It’s an exaggeration, but only a slight one, to describe Red Grange as the “Babe Ruth of College Football.” Grange played only three varsity seasons at the University of Illinois, in the nation’s heartland, while Ruth was a larger-than-life presence on New York’s Yankees for nearly two decades. He’s credited with rescuing baseball from the throes of a gambling scandal, and there’s no doubt Ruth transformed how the game was played through his unprecedented and prodigious slugging.
Sometimes it’s right there in front of you. Struggling to find the right word to describe freshman Earvin Johnson’s play in a 36-point, 18-rebound performance for Lansing Everett High School, Lansing State Journal sportswriter Fred Stabley Jr. settled on “Magic.” The choice could not have been more appropriate. Over the next 20 years, Earvin “Magic” Johnson would become one of the most celebrated and accomplished basketball players in the world, first at Michigan State University, then for the Los Angeles Lakers. “Magic” — the one-word handle became as distinctive as “Pele” or “Ali,” applicable to one man only and a metaphor for both an infectious style of play and unfailingly positive results. Magic Johnson had a unique gift for making the players around him better, leaving championships in his wake wherever he competed.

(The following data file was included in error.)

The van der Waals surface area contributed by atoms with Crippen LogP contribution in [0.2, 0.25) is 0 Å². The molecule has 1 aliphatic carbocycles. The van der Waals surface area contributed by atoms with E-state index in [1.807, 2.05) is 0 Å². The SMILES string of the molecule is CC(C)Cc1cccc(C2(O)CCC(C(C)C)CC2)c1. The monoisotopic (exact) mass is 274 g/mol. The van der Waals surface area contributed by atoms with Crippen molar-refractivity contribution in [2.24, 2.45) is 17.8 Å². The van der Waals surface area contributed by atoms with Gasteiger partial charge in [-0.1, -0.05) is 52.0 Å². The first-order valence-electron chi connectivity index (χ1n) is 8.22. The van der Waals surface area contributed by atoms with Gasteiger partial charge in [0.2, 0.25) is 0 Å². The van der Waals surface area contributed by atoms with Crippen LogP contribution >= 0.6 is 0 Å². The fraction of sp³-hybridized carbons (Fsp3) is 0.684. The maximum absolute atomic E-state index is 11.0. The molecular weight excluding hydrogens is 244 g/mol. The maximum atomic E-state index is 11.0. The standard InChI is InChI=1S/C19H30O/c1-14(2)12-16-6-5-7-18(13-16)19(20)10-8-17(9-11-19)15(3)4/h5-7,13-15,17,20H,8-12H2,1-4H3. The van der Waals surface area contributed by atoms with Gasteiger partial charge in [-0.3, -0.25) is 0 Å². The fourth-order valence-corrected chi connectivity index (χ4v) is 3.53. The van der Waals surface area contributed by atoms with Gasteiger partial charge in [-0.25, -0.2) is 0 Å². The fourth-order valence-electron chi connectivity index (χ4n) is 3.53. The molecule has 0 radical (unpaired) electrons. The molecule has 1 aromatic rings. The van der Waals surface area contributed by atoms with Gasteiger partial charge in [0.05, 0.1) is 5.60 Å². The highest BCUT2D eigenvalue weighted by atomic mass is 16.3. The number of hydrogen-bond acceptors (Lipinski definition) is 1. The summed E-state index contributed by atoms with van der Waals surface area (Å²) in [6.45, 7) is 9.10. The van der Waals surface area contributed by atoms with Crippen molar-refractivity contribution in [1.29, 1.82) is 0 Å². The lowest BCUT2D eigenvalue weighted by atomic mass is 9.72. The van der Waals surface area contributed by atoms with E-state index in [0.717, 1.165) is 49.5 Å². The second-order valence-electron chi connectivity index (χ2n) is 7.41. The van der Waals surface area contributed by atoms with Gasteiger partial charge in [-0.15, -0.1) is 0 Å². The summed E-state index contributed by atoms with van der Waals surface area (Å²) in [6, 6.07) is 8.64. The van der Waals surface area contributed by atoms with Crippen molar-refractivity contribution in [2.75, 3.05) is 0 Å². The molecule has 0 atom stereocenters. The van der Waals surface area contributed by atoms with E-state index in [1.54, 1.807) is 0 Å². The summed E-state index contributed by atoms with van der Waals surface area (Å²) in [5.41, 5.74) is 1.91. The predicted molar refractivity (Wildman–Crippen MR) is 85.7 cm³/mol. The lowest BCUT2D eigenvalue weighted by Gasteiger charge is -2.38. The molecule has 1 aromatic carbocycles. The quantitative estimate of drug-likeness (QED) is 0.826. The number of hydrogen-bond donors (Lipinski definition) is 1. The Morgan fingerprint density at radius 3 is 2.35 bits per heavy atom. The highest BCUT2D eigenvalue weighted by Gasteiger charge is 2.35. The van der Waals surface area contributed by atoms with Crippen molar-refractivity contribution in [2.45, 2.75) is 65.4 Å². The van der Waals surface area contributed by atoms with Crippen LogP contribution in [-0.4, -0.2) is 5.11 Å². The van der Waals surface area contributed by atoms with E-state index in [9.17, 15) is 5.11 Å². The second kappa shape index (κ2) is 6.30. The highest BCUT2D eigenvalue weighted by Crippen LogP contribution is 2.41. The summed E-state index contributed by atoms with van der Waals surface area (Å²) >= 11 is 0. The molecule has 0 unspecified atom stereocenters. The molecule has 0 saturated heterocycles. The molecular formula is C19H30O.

Thousands of athletes have distinguished themselves and earned acclaim for their schools in the storied 114-year history of the Big Ten Conference, but no individual’s accomplishments cast a larger shadow than those of Jesse Owens. In 1936, three years before the world went back to war, his fleet feet and indomitable spirit struck a telling blow against Adolph Hitler’s plans for worldwide Nazi domination.
It stands to reason that running backs would be distinguished citizens at Ohio State University, where “three yards and a cloud of dust” was the unquestioned football mantra through the storied Woody Hayes Era and for at least a few years on either side of it. Archie Griffin is the most distinguished of those citizens.